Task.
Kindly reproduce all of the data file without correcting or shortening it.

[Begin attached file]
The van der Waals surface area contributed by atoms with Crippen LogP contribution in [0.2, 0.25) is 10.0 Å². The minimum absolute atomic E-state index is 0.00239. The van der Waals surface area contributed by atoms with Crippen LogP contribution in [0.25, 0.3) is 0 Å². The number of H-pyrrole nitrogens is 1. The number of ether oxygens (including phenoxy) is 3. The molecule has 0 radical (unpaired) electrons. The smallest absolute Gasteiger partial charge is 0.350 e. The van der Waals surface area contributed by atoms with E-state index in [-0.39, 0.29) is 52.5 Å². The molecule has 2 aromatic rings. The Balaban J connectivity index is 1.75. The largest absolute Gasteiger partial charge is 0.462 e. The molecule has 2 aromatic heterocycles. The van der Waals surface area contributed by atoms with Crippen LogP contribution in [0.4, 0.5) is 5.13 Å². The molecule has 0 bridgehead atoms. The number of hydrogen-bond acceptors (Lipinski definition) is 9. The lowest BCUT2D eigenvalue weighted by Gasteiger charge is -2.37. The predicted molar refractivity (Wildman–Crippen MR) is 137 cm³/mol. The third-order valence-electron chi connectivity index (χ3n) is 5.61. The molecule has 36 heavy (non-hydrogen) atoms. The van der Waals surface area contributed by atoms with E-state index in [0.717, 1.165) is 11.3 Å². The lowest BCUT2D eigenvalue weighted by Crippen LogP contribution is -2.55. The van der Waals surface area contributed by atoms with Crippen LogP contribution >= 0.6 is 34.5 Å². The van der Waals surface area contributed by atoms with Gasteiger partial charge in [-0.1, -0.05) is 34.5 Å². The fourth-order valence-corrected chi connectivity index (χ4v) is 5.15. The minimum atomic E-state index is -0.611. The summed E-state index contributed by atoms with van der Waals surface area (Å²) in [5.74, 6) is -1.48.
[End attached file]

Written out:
The van der Waals surface area contributed by atoms with Crippen LogP contribution in [0.2, 0.25) is 10.0 Å². The minimum absolute atomic E-state index is 0.00239. The van der Waals surface area contributed by atoms with Crippen LogP contribution in [0.25, 0.3) is 0 Å². The number of H-pyrrole nitrogens is 1. The number of ether oxygens (including phenoxy) is 3. The molecule has 0 radical (unpaired) electrons. The smallest absolute Gasteiger partial charge is 0.350 e. The van der Waals surface area contributed by atoms with E-state index in [-0.39, 0.29) is 52.5 Å². The molecule has 2 aromatic rings. The Balaban J connectivity index is 1.75. The largest absolute Gasteiger partial charge is 0.462 e. The molecule has 2 aromatic heterocycles. The van der Waals surface area contributed by atoms with Crippen LogP contribution in [0.4, 0.5) is 5.13 Å². The molecule has 0 bridgehead atoms. The number of hydrogen-bond acceptors (Lipinski definition) is 9. The lowest BCUT2D eigenvalue weighted by Gasteiger charge is -2.37. The predicted molar refractivity (Wildman–Crippen MR) is 137 cm³/mol. The third-order valence-electron chi connectivity index (χ3n) is 5.61. The molecule has 36 heavy (non-hydrogen) atoms. The van der Waals surface area contributed by atoms with E-state index in [0.717, 1.165) is 11.3 Å². The lowest BCUT2D eigenvalue weighted by Crippen LogP contribution is -2.55. The van der Waals surface area contributed by atoms with Crippen LogP contribution >= 0.6 is 34.5 Å². The van der Waals surface area contributed by atoms with Gasteiger partial charge in [-0.1, -0.05) is 34.5 Å². The fourth-order valence-corrected chi connectivity index (χ4v) is 5.15. The minimum atomic E-state index is -0.611. The summed E-state index contributed by atoms with van der Waals surface area (Å²) in [5.74, 6) is -1.48.